Political Marketing

The October 20 issue of Advertising Age announced that Barack Obama was the “Marketer Of The Year”.  His “electorate” were hundreds of marketers (at CMO level), agencies and the like who had gathered for the annual Association of National Advertisers.  Obama not only creamed his political competitor John McCain(who still made the list), he beat out mega-brands like Nike and Apple who are know for their marketing.  It all started (and ends) with passion and world-of-mouth.

In 2003, my friend and artist manager Ann Marie Wilkins called and asked me to contribute money to a politician I had never heard of named Barack Obama.  Because it was Ann Marie, I did it first and then did the research (she manages my friend Branford Marsalis who I’ve been friends with for over 20-years).  Turns out she could not have been more right about Barack and I became what Malcolm Gladwell would call a “Sneezer” or early adopter….and game on.

As Ad Age pointed out, the Obama campaign has won over voters with a mix of “grass-roots appeal and big-media-budget know-how”.  THAT MY FRIENDS IS A MOUTH FULL!!!  To put it in artist and record label terms for those in the music industry, Obama has marketed like an artist on an indie label with major label money and staff.  Of course, it starts with grass-roots and that’s where a lot of us go wrong…by starting big (like Hilary Clinton’s campaign).

Barack Obama started out as a community organizer and boy can you tell.  There are “Ann Marie’s” all over this country spreading the word one person at a time.  In Pennsylvania alone, there are now 80 Obama campaign offices…thousands of kids on the street.  Everyone involved feels empowered and part of the process.  Obama has used a combination of social networking and other 2.0 tactics along with traditional political organizing on the ground, to go for virtual unknown to one of America’s best known brands.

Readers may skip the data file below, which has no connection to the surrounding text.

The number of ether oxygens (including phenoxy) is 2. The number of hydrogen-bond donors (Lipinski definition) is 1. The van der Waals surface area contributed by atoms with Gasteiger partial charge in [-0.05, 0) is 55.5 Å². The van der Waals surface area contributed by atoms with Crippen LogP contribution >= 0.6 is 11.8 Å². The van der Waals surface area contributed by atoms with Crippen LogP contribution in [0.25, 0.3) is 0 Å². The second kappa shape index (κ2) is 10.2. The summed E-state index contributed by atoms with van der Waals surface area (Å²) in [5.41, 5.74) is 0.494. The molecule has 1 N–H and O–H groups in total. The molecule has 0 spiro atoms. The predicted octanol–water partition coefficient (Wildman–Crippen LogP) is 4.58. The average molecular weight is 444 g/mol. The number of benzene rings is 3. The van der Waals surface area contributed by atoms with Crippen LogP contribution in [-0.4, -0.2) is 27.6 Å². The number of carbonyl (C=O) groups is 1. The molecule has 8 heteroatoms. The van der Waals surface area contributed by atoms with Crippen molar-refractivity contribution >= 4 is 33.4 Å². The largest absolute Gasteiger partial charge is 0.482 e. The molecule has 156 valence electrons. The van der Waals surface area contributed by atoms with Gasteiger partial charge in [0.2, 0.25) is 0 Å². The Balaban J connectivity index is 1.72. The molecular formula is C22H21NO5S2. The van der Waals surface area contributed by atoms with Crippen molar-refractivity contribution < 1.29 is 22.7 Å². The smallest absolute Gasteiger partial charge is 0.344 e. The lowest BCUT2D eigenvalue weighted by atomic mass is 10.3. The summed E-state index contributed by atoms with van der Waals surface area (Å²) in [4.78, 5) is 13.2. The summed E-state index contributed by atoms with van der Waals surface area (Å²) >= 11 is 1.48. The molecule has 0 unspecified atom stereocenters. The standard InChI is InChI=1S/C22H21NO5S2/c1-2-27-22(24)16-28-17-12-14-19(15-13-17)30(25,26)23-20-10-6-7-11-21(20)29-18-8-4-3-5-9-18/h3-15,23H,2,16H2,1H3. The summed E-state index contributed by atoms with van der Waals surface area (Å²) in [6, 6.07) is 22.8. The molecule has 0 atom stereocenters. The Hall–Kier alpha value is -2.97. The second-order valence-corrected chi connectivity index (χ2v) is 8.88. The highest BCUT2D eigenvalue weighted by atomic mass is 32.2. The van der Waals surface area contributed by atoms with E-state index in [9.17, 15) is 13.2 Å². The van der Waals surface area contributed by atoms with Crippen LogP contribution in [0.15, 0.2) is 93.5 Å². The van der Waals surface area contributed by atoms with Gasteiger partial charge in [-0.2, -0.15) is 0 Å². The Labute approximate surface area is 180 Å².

By breaking traditional with typical campain fund-raising and marketing, the Obama Camp has been able to not only out market and probably out spend his competitors (Democrat and Republican), but create a real passionate army of disciples to spread the message.  And that message has been clear from the start and has never changed!  This is another important lesson and what makes a great brand (staying on message).

Of course to reach those voters needed to win the election, mass-media (TV, Radio, Print, Outdoor, etc) was incorporated into the marketing mix.  Again, the campaign’s message stayed the same and the mass-marketing re-enforced everything coming from the street.  The Ad Age article points out that as the economy became most important to potential voters, the McCain campaign changed their ads and messaging.  “While Team McCain threw up ad after ad and tried to carve out a position during the financial crisis, Team Obama seemed to move at a slower pace, content to let Mr. McCain flail and then use his own words against him”  Consistency pays off.

As many have said before me, you can’t really market something you don’t believe in.  Since Ann Marie’s call in 2003, I have been a supporter, “sneezer”, contributor, and sometimes stalker for the Obama brand.  After his 2004 speech at the Democratic National Convention, many more bought into the brand (mass marketing).  This was followed by great grass-roots marketing, organizing and ultimately fund-raising that fueled the Obama becoming a household name…and the marketer of the year.

See what you can learn from the Obama campaign to help put butts in seats for your next event.

Talk to you soon…

Jim

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